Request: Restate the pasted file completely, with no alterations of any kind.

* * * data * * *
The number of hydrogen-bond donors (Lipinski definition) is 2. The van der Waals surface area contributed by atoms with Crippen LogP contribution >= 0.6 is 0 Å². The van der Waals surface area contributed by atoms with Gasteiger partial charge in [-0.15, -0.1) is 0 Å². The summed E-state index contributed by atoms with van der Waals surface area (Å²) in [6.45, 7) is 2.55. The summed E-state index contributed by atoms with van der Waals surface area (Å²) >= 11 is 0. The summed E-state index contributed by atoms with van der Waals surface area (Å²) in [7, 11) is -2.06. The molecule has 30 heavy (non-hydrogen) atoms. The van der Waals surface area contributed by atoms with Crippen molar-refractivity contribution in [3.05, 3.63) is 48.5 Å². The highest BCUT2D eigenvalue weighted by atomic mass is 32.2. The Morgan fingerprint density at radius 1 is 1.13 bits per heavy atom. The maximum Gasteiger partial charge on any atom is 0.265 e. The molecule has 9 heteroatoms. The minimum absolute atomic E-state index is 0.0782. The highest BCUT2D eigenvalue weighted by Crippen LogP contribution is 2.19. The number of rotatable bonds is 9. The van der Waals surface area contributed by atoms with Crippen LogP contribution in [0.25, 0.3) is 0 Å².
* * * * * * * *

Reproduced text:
The number of hydrogen-bond donors (Lipinski definition) is 2. The van der Waals surface area contributed by atoms with Crippen LogP contribution >= 0.6 is 0 Å². The van der Waals surface area contributed by atoms with Gasteiger partial charge in [-0.15, -0.1) is 0 Å². The summed E-state index contributed by atoms with van der Waals surface area (Å²) in [6.45, 7) is 2.55. The summed E-state index contributed by atoms with van der Waals surface area (Å²) >= 11 is 0. The summed E-state index contributed by atoms with van der Waals surface area (Å²) in [7, 11) is -2.06. The molecule has 30 heavy (non-hydrogen) atoms. The van der Waals surface area contributed by atoms with Crippen molar-refractivity contribution in [3.05, 3.63) is 48.5 Å². The highest BCUT2D eigenvalue weighted by atomic mass is 32.2. The Morgan fingerprint density at radius 1 is 1.13 bits per heavy atom. The maximum Gasteiger partial charge on any atom is 0.265 e. The molecule has 9 heteroatoms. The minimum absolute atomic E-state index is 0.0782. The highest BCUT2D eigenvalue weighted by Crippen LogP contribution is 2.19. The number of rotatable bonds is 9. The van der Waals surface area contributed by atoms with Crippen LogP contribution in [0.25, 0.3) is 0 Å².